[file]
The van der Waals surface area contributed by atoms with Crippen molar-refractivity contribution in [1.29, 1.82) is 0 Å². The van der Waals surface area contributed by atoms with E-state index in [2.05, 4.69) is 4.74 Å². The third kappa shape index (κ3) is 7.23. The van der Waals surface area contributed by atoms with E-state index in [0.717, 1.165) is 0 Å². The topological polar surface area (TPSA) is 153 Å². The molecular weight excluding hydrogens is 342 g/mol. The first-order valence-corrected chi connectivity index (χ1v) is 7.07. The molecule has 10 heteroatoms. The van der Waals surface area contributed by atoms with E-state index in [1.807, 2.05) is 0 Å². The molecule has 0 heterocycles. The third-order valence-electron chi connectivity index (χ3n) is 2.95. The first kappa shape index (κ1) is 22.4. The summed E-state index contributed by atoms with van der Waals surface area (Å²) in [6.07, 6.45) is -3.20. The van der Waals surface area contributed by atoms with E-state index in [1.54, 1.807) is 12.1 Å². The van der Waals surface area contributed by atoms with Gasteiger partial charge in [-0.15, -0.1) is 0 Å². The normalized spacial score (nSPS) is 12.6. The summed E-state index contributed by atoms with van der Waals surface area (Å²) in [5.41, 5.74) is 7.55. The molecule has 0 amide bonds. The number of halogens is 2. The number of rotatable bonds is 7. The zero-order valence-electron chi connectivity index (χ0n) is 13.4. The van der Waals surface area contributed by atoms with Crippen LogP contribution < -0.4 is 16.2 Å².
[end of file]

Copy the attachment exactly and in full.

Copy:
The van der Waals surface area contributed by atoms with Crippen molar-refractivity contribution in [1.29, 1.82) is 0 Å². The van der Waals surface area contributed by atoms with E-state index in [2.05, 4.69) is 4.74 Å². The third kappa shape index (κ3) is 7.23. The van der Waals surface area contributed by atoms with E-state index in [0.717, 1.165) is 0 Å². The topological polar surface area (TPSA) is 153 Å². The molecular weight excluding hydrogens is 342 g/mol. The first-order valence-corrected chi connectivity index (χ1v) is 7.07. The molecule has 10 heteroatoms. The van der Waals surface area contributed by atoms with E-state index in [1.807, 2.05) is 0 Å². The molecule has 0 heterocycles. The third-order valence-electron chi connectivity index (χ3n) is 2.95. The first kappa shape index (κ1) is 22.4. The summed E-state index contributed by atoms with van der Waals surface area (Å²) in [6.07, 6.45) is -3.20. The van der Waals surface area contributed by atoms with E-state index in [1.54, 1.807) is 12.1 Å². The van der Waals surface area contributed by atoms with Gasteiger partial charge in [-0.15, -0.1) is 0 Å². The normalized spacial score (nSPS) is 12.6. The summed E-state index contributed by atoms with van der Waals surface area (Å²) in [5.41, 5.74) is 7.55. The molecule has 0 amide bonds. The number of halogens is 2. The number of rotatable bonds is 7. The zero-order valence-electron chi connectivity index (χ0n) is 13.4. The van der Waals surface area contributed by atoms with Crippen LogP contribution < -0.4 is 16.2 Å².